It is my expectation that this return to the role of Doctor is explicitly intended as a continuation of this thread: RTD will frame this as the Doctor’s own psyche giving himself a chance to resolve his resentment and frustration, come to terms with the end of his time as Doctor, and to accept his final regeneration with positivity (just as the 13th Doctor managed to do). So I think we will see the marvellous Bernard Cribbins (RIP) again, as it was his life Tennant’s Doctor died to save beforehand. And I think his Doctor’s final line will be a satisfying rejoinder to the words that ended his previous incumbency: “I’m ready to go.”
David Tennant’s encore in the TARDIS, as the opening salvo from returning showrunner Russell T Davies, is going to be entertaining TV for sure, but also interesting as storytelling.
(I’ve been chatting about this with various people for months, thought I might as well chuck it on the blog so my expectations can be tested against reality!)
RTD has always invited viewers to take a perspective on his writing – the wonderful book The Writer’s Tale, about his process in the later seasons of his last Doctor Who run, offer plenty of insight into his style. To put it simply, he’s a vibes guy, assembling story as a means to hit emotional beats and payoffs, and worrying about coherence and structure as very much secondary concerns.
In the years since he left DW he’s developed his craft further, hitting a peak with the simply marvellous It’s A Sin, which was aimed at emotional turning points but also had an extremely well-crafted narrative form, one that did not follow any standard structure but almost built out its plot from the needs of character. A remarkable piece of work by any measure, worthy of the acclaim that has been heaped on it.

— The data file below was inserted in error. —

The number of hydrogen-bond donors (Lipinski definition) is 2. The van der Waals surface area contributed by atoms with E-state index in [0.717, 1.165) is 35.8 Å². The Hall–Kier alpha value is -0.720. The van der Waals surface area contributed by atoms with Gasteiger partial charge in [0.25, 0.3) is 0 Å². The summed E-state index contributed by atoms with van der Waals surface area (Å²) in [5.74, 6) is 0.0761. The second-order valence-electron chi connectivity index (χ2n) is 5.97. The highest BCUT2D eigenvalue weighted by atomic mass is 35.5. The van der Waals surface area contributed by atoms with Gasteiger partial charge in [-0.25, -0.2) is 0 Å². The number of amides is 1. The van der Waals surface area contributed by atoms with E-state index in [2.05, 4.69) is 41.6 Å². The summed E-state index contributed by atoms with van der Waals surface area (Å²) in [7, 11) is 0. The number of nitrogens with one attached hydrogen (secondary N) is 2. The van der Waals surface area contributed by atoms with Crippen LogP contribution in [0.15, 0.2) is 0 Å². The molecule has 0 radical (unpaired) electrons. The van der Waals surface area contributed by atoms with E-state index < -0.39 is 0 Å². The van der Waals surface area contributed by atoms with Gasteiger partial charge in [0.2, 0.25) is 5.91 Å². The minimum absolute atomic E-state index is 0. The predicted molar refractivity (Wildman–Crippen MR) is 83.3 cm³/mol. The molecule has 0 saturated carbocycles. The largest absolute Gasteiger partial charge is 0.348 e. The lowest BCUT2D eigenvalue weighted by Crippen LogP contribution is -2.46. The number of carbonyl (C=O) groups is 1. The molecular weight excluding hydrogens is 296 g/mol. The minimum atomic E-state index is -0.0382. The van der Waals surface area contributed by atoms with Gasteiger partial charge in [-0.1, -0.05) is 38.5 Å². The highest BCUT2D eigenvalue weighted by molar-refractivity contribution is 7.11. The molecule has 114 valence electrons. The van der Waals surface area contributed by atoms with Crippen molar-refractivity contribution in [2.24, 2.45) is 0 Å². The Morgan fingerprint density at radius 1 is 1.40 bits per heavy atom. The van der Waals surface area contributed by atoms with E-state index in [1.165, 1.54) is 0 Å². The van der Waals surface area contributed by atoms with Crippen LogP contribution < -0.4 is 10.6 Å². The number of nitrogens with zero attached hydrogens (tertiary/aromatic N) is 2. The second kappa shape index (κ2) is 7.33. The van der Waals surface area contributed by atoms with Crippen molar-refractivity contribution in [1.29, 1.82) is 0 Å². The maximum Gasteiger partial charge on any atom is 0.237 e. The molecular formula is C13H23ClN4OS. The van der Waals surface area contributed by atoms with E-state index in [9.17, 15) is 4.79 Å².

So it’s interesting to speculate about what we will see in RTD’s second era of Who: what will be the well-crafted vibes this time out?
It’s known that the seed of the Tennant return, with Catherine Tate along as Donna, came from one of the lockdown Doctor Who rewatches where all three speculated about doing a return.
My guess is that this became a plan when RTD, having cast Ncuti Gatwa as his new Doctor, found he was staring down a full year of waiting before Gatwa could get out of other contracts and start in the role. With time to fill, a return to Tennant & Tate was right there on the table as an option.